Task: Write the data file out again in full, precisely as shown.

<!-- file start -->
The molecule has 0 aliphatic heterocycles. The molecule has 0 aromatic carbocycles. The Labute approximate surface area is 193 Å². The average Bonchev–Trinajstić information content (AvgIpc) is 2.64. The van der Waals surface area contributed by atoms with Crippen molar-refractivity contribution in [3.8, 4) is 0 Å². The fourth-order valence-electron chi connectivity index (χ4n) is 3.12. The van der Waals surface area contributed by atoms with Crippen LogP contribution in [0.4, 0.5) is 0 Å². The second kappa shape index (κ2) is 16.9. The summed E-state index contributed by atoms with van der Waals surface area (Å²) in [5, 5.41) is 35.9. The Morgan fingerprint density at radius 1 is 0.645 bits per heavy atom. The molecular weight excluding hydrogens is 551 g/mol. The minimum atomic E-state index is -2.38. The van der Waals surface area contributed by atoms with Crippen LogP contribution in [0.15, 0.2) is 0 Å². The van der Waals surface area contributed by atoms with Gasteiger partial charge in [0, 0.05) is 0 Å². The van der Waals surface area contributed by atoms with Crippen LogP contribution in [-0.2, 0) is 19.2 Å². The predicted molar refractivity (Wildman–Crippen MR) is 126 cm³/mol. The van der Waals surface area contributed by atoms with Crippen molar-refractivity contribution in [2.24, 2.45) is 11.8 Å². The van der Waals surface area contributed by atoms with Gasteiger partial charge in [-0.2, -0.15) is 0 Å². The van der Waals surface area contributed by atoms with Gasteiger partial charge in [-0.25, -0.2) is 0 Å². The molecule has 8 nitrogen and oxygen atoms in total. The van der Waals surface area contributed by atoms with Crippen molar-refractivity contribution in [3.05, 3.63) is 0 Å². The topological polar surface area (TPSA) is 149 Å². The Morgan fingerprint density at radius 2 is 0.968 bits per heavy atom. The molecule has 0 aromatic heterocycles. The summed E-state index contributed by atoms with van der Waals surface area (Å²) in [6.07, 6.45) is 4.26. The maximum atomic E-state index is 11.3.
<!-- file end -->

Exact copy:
The molecule has 0 aliphatic heterocycles. The molecule has 0 aromatic carbocycles. The Labute approximate surface area is 193 Å². The average Bonchev–Trinajstić information content (AvgIpc) is 2.64. The van der Waals surface area contributed by atoms with Crippen molar-refractivity contribution in [3.8, 4) is 0 Å². The fourth-order valence-electron chi connectivity index (χ4n) is 3.12. The van der Waals surface area contributed by atoms with Crippen LogP contribution in [0.4, 0.5) is 0 Å². The second kappa shape index (κ2) is 16.9. The summed E-state index contributed by atoms with van der Waals surface area (Å²) in [5, 5.41) is 35.9. The Morgan fingerprint density at radius 1 is 0.645 bits per heavy atom. The molecular weight excluding hydrogens is 551 g/mol. The minimum atomic E-state index is -2.38. The van der Waals surface area contributed by atoms with Crippen LogP contribution in [0.15, 0.2) is 0 Å². The van der Waals surface area contributed by atoms with Gasteiger partial charge in [0, 0.05) is 0 Å². The van der Waals surface area contributed by atoms with Crippen LogP contribution in [-0.2, 0) is 19.2 Å². The predicted molar refractivity (Wildman–Crippen MR) is 126 cm³/mol. The van der Waals surface area contributed by atoms with Crippen molar-refractivity contribution in [2.24, 2.45) is 11.8 Å². The van der Waals surface area contributed by atoms with Gasteiger partial charge in [-0.2, -0.15) is 0 Å². The van der Waals surface area contributed by atoms with Gasteiger partial charge in [-0.25, -0.2) is 0 Å². The molecule has 8 nitrogen and oxygen atoms in total. The van der Waals surface area contributed by atoms with Crippen molar-refractivity contribution in [3.05, 3.63) is 0 Å². The topological polar surface area (TPSA) is 149 Å². The Morgan fingerprint density at radius 2 is 0.968 bits per heavy atom. The molecule has 0 aromatic heterocycles. The summed E-state index contributed by atoms with van der Waals surface area (Å²) in [6.07, 6.45) is 4.26. The maximum atomic E-state index is 11.3.